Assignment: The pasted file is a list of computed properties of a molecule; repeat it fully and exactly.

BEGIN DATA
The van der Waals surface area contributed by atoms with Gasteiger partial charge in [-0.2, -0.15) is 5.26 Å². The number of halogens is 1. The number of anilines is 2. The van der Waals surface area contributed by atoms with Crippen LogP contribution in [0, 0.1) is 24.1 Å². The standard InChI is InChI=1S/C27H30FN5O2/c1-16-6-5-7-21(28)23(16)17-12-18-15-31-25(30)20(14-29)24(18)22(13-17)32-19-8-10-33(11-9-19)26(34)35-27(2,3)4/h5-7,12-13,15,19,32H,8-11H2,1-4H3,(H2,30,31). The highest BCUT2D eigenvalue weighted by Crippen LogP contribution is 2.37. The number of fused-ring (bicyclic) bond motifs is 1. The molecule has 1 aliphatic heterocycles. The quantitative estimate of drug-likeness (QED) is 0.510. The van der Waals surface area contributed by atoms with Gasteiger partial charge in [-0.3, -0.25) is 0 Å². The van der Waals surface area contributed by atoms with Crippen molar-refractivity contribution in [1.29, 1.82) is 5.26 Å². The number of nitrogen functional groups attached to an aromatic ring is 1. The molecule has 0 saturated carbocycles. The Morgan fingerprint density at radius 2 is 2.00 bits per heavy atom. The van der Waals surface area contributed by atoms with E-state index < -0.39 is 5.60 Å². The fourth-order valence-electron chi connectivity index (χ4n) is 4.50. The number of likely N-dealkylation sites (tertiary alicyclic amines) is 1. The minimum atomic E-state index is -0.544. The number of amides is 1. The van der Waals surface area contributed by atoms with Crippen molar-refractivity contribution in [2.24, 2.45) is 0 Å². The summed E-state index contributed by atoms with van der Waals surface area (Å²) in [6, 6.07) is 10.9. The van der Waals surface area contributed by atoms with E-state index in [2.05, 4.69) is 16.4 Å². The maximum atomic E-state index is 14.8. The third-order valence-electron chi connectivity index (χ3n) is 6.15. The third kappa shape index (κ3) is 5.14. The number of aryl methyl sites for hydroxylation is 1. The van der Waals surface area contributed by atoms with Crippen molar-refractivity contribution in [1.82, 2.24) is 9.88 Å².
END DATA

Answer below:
The van der Waals surface area contributed by atoms with Gasteiger partial charge in [-0.2, -0.15) is 5.26 Å². The number of halogens is 1. The number of anilines is 2. The van der Waals surface area contributed by atoms with Crippen LogP contribution in [0, 0.1) is 24.1 Å². The standard InChI is InChI=1S/C27H30FN5O2/c1-16-6-5-7-21(28)23(16)17-12-18-15-31-25(30)20(14-29)24(18)22(13-17)32-19-8-10-33(11-9-19)26(34)35-27(2,3)4/h5-7,12-13,15,19,32H,8-11H2,1-4H3,(H2,30,31). The highest BCUT2D eigenvalue weighted by Crippen LogP contribution is 2.37. The number of fused-ring (bicyclic) bond motifs is 1. The molecule has 1 aliphatic heterocycles. The quantitative estimate of drug-likeness (QED) is 0.510. The van der Waals surface area contributed by atoms with Gasteiger partial charge in [-0.3, -0.25) is 0 Å². The van der Waals surface area contributed by atoms with Crippen molar-refractivity contribution in [1.29, 1.82) is 5.26 Å². The number of nitrogen functional groups attached to an aromatic ring is 1. The molecule has 0 saturated carbocycles. The Morgan fingerprint density at radius 2 is 2.00 bits per heavy atom. The van der Waals surface area contributed by atoms with E-state index < -0.39 is 5.60 Å². The fourth-order valence-electron chi connectivity index (χ4n) is 4.50. The number of likely N-dealkylation sites (tertiary alicyclic amines) is 1. The minimum atomic E-state index is -0.544. The number of amides is 1. The van der Waals surface area contributed by atoms with Crippen molar-refractivity contribution in [2.24, 2.45) is 0 Å². The summed E-state index contributed by atoms with van der Waals surface area (Å²) in [6, 6.07) is 10.9. The van der Waals surface area contributed by atoms with E-state index in [2.05, 4.69) is 16.4 Å². The maximum atomic E-state index is 14.8. The third-order valence-electron chi connectivity index (χ3n) is 6.15. The third kappa shape index (κ3) is 5.14. The number of aryl methyl sites for hydroxylation is 1. The van der Waals surface area contributed by atoms with Crippen molar-refractivity contribution in [1.82, 2.24) is 9.88 Å².